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Infertile Crescent

Anyone seeking reassurance about Iran's future as a peaceful, democratic nation would not do well to look to its current leaders, as President Mahmoud Ahmadinejad showed in his rambling, bizarre talk at Columbia University last month. Still, a rather more encouraging portrait emerges when you peruse Iranian demographic data. Iran is experiencing what you might call the reverse-Children of Men effect. Just like in the post-apocalyptic film, Iran is, increasingly, a society devoid of children. But the real-life outcome of this birth dearth is far less grim than the police state depicted onscreen. In fact, there's a good chance that declining fertility rates will usher in a new era of stability--an Iran that is bourgeois, secular, less like Children of Men's bombed-out Britain and more like ... Denmark.

In order for a society to maintain population levels, it needs a fertility rate that replaces both parents and allows for infant mortality: 2.1 children per woman (about what the current U.S. rate is). Traditionally, most Middle Eastern and Islamic societies have had a far higher rate; but, in recent years, the region's fertility rates have slowed--and nowhere is the drop more striking than in Iran. From 1950 through 1980, Iran had extraordinarily high fertility rates, between 6.5 and seven children per woman. During the '90s, however, the rate tumbled from 5.6 to 2.5, and, as of 2007, the rate is just 1.71. The population growth rate has undergone a similar plummet, from 3.2 percent in the mid-'80s, to 1.2 in 2001, to the current rate of 0.663. Essentially, between 1990 and 2000, Iran's demographic profile moved from the paradigmatic Third World model (high fertility rates, high growth) to the First World model.

The connection between fertility rates and political stability is still not fully understood, mostly because the human race has never, in its entire history, reproduced at below-replacement levels, and we simply don't have the longitudinal data to see what that could mean. Still, when you notice that some of the highest birthrates in the Islamic world are in places like Iraq, Somalia, Sudan, Afghanistan, and Gaza, whereas the world's lowest birthrates are in nations like Italy, Japan, and Germany, it's clear that Iran's lower birth rates could signal some unheralded, and very positive, changes.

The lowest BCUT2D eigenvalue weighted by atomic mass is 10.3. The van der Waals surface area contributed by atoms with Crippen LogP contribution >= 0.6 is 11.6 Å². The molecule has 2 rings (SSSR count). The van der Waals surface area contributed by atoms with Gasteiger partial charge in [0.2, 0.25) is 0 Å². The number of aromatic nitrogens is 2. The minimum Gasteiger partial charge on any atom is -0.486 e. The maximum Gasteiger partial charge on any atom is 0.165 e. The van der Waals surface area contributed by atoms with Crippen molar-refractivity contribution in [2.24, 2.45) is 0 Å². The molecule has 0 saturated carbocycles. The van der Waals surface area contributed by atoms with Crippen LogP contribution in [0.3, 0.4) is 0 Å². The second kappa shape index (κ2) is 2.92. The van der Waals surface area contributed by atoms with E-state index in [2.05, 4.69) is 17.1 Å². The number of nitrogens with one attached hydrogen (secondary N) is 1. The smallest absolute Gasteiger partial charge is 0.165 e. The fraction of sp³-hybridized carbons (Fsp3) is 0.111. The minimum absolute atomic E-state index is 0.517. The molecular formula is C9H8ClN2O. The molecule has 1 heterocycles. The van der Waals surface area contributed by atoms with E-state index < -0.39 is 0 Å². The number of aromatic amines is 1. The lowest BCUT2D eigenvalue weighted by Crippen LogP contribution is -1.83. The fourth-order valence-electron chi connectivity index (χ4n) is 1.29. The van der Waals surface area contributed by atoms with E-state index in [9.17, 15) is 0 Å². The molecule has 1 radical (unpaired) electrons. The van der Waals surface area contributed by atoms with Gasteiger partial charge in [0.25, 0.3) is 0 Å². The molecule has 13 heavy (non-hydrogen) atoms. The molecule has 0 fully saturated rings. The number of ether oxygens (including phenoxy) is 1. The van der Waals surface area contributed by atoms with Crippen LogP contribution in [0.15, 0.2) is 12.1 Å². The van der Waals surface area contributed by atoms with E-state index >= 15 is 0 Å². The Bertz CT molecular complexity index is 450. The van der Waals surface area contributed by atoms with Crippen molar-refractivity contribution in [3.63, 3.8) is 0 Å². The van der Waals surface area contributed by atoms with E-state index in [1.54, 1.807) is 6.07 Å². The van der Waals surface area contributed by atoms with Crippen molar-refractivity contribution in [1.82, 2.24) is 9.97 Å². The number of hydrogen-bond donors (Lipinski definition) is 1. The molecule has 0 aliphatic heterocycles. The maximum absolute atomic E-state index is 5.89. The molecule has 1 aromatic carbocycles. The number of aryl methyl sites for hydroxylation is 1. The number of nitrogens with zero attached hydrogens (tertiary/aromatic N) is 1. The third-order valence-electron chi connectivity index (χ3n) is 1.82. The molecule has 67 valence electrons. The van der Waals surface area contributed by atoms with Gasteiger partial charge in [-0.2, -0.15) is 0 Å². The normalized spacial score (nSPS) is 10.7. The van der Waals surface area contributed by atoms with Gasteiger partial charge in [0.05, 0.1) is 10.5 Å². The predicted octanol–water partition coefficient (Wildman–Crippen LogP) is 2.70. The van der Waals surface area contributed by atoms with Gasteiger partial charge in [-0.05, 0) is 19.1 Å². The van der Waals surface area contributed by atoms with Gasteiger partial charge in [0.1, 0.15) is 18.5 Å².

How to understand Iran's sudden drop-off in population growth? Several factors come into play. In the long run, lower child mortality rates played some role, since parents weren't forced to play the odds by building large families. We should also recognize the Iranian government's post-1989 decision to expand family-planning arrangements--although similar attempts under the Shah's regime had produced nothing like the same epochal effects. But the clearest correlation is actually with Iran's somewhat surprising move toward gender equality in the 1990s. Despite the 1979 Islamic revolution, which overturned many of the displaced Shah's modernizations, the idea persisted that women should be educated and should be able to work. By 2000, women made up 60 percent of university entrants; today, they account for two-thirds of university graduates. The rate of female participation in the workforce in 1990 was 22 percent, only a little higher than Saudi Arabia's; by 2005, it was 41 percent. With growing numbers of women working (and, therefore, less available to parent a huge family), and with more financial options available to women outside of marriage, fertility rates inevitably dropped.